Walter Johnson’s Daughter Proud to Have School Named After Baseball Legend Father

When the Baltimore Orioles beat the Washington Nationals March 23, one of their biggest fans was in the stands. It was Carolyn Johnson Thomas’ first time at the new park, but the 86-year-old who spent much of her childhood in ballparks felt right at home rooting for her father, Walter Johnson’s, team.

“There are many more teams now, much more travel, and multi-million dollar players, but it’s always been a great game,” said Thomas, who’s lived in the Washington-area since her dad began playing for the Senators in 1907. “The game itself hasn’t changed much; it’s still the thinking man’s game.”

Walter Johnson started playing baseball in Idaho, where his strong arm got him a contract to play for the Washington Senators.

“[His pitch] was a natural gift; it was a very easy motion,” said Thomas. “He rarely had a sore arm and his fast ball was upwards of 90 [miles per hour].”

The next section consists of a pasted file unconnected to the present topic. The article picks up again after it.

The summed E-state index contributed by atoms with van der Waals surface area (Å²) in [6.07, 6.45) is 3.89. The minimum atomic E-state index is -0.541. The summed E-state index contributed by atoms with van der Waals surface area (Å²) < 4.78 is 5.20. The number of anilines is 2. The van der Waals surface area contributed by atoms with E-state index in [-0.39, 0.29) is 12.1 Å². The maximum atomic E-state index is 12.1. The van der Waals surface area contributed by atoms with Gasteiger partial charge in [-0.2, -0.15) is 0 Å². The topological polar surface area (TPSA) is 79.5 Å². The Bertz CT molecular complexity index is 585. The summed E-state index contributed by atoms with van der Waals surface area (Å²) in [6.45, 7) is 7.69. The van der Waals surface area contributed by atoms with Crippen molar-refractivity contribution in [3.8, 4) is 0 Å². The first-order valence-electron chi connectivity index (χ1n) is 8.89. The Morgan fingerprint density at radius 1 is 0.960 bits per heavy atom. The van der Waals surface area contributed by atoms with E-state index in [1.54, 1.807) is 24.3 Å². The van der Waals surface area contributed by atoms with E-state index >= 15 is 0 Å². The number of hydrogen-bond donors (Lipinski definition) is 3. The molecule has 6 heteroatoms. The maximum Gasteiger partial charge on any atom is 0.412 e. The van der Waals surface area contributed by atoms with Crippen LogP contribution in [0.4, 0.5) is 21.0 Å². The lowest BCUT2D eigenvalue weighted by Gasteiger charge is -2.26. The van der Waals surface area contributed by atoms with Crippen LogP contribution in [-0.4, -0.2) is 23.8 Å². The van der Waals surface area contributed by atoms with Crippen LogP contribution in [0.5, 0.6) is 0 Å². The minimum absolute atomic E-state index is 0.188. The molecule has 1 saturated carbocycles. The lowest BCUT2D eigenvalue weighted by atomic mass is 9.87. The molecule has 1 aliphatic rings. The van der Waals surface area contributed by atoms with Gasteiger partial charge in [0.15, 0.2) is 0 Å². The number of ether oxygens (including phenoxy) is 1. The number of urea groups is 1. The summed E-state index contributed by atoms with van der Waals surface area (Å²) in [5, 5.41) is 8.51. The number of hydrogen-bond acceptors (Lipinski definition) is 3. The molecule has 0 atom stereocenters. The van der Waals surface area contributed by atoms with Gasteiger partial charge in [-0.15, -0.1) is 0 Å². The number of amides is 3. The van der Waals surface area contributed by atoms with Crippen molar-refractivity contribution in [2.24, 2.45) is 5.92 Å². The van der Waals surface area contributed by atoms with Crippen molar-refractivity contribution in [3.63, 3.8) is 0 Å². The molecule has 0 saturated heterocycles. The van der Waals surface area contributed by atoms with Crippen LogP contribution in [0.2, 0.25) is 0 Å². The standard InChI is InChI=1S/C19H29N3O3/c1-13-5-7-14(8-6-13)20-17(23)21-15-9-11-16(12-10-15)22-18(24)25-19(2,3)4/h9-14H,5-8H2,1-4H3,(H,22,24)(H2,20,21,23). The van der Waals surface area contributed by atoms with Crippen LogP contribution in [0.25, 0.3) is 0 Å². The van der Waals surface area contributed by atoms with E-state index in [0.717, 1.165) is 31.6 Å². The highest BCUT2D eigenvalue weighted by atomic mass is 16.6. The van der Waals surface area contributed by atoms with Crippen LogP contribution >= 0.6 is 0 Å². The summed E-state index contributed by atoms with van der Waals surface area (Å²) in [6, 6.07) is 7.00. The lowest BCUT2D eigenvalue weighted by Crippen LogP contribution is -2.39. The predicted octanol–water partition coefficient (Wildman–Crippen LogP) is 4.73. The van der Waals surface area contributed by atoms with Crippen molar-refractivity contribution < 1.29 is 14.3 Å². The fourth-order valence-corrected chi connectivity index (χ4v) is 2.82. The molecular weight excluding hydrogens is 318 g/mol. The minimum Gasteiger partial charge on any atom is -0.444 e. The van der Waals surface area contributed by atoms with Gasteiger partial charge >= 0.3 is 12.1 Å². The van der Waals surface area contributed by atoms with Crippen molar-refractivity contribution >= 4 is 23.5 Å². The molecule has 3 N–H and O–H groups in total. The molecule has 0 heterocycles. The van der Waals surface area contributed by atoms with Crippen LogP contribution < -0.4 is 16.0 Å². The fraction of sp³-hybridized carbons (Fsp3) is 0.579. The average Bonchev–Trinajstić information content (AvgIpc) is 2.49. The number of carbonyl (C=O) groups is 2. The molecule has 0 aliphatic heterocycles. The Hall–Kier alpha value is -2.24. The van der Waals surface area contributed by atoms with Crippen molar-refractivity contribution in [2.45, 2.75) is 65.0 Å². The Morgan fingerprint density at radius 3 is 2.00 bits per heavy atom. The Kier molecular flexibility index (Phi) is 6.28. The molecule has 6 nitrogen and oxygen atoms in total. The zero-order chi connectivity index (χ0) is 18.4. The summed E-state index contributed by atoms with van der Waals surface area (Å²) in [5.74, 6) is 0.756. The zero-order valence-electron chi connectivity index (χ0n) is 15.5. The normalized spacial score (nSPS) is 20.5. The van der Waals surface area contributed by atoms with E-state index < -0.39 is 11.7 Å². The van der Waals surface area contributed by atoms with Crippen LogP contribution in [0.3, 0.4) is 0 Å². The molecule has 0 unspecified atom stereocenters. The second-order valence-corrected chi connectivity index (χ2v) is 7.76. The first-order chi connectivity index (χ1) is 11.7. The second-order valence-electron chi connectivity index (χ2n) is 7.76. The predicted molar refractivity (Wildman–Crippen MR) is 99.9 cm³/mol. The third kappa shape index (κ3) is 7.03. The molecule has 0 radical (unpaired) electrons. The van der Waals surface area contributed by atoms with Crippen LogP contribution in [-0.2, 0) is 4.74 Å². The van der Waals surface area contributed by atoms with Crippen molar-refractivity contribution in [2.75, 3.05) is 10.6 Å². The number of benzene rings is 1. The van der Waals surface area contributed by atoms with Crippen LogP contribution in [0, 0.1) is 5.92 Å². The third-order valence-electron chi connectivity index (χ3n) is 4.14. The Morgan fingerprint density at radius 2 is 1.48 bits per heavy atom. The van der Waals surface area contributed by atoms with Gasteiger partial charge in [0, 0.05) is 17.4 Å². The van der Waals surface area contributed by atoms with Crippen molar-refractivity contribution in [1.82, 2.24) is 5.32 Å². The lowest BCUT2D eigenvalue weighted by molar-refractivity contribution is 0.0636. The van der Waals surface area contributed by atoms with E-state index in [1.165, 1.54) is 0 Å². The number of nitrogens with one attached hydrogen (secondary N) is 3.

But, while Johnson was nicknamed the Big Train many speculated that his pitching skills weren’t always enough to pull the Senators out of years of unsuccessful seasons.

“Somebody said that perhaps the ‘Big Train’ was pulling a bad team behind him, but he stayed with the Senators,” said Thomas. “Winning isn’t everything, he was all about hustling and doing your best. He had a natural gift, but he worked at developing it.”

While her father played for the Senators, Thomas and her family settled into a nine acre farm at 9100 Old Georgetown Road in Bethesda, where the family lived until 1934.

“Bethesda was considered rural,” she said. “We had horses and cows, and our dogs were always running around. It was like living in the country.”

While living in Bethesda, Thomas and her siblings frequented Griffin Stadium, where they would sit in Senators’ Manager Clark Griffith’s office and watch their dad at work.

“We didn’t realize that we were very fortunate,” said Thomas. “Griffin was absolutely lovely to us, and we spent a lot of time there. My sister used to bring her boyfriends to meet him.”

Through the years, Thomas has been glad to see her father’s commitment to self improvement embodied in naming a school after him.

“I’m very proud that they named the school after my father, it’s such a wonderful school, and he was a wonderful person,” said Thomas.